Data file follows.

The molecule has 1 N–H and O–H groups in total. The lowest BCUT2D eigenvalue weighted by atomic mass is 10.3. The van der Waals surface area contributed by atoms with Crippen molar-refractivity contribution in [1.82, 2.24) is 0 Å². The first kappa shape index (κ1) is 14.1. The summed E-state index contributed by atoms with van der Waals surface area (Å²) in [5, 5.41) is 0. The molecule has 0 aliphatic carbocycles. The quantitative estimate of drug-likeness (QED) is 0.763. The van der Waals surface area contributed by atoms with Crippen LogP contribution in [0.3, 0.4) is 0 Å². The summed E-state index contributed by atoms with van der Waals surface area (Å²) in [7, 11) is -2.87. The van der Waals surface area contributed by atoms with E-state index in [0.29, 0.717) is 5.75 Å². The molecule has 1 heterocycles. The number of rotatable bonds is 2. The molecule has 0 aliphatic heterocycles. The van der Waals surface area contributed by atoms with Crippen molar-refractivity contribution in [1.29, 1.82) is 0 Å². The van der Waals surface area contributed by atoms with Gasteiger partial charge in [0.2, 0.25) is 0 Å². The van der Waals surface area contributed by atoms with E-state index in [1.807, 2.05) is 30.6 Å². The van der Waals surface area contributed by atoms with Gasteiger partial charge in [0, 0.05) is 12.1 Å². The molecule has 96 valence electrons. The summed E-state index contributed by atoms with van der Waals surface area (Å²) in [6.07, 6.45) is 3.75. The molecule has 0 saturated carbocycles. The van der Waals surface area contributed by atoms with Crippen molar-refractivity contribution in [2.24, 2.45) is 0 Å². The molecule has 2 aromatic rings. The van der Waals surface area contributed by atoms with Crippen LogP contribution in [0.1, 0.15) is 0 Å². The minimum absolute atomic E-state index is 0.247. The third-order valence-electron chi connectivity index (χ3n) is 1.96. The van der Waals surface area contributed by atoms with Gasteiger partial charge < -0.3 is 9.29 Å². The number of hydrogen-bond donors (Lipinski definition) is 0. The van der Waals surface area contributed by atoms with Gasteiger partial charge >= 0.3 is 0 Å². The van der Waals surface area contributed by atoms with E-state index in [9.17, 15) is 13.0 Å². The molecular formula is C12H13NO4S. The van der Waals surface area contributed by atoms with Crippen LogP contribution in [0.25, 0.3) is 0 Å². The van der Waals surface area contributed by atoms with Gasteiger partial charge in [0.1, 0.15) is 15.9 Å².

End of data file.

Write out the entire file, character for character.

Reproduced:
The molecule has 1 N–H and O–H groups in total. The lowest BCUT2D eigenvalue weighted by atomic mass is 10.3. The van der Waals surface area contributed by atoms with Crippen molar-refractivity contribution in [1.82, 2.24) is 0 Å². The first kappa shape index (κ1) is 14.1. The summed E-state index contributed by atoms with van der Waals surface area (Å²) in [5, 5.41) is 0. The molecule has 0 aliphatic carbocycles. The quantitative estimate of drug-likeness (QED) is 0.763. The van der Waals surface area contributed by atoms with Crippen LogP contribution in [0.3, 0.4) is 0 Å². The summed E-state index contributed by atoms with van der Waals surface area (Å²) in [7, 11) is -2.87. The van der Waals surface area contributed by atoms with E-state index in [0.29, 0.717) is 5.75 Å². The molecule has 1 heterocycles. The number of rotatable bonds is 2. The molecule has 0 aliphatic heterocycles. The van der Waals surface area contributed by atoms with Crippen molar-refractivity contribution in [1.29, 1.82) is 0 Å². The van der Waals surface area contributed by atoms with Gasteiger partial charge in [0.2, 0.25) is 0 Å². The van der Waals surface area contributed by atoms with E-state index in [1.807, 2.05) is 30.6 Å². The van der Waals surface area contributed by atoms with Gasteiger partial charge in [0, 0.05) is 12.1 Å². The molecule has 96 valence electrons. The summed E-state index contributed by atoms with van der Waals surface area (Å²) in [6.07, 6.45) is 3.75. The molecule has 0 saturated carbocycles. The van der Waals surface area contributed by atoms with Crippen molar-refractivity contribution in [2.24, 2.45) is 0 Å². The molecule has 2 aromatic rings. The van der Waals surface area contributed by atoms with Crippen LogP contribution in [0.1, 0.15) is 0 Å². The minimum absolute atomic E-state index is 0.247. The third-order valence-electron chi connectivity index (χ3n) is 1.96. The van der Waals surface area contributed by atoms with Gasteiger partial charge < -0.3 is 9.29 Å². The number of hydrogen-bond donors (Lipinski definition) is 0. The van der Waals surface area contributed by atoms with Gasteiger partial charge >= 0.3 is 0 Å². The van der Waals surface area contributed by atoms with E-state index in [9.17, 15) is 13.0 Å². The molecular formula is C12H13NO4S. The van der Waals surface area contributed by atoms with Crippen LogP contribution in [0.25, 0.3) is 0 Å². The van der Waals surface area contributed by atoms with Gasteiger partial charge in [0.1, 0.15) is 15.9 Å².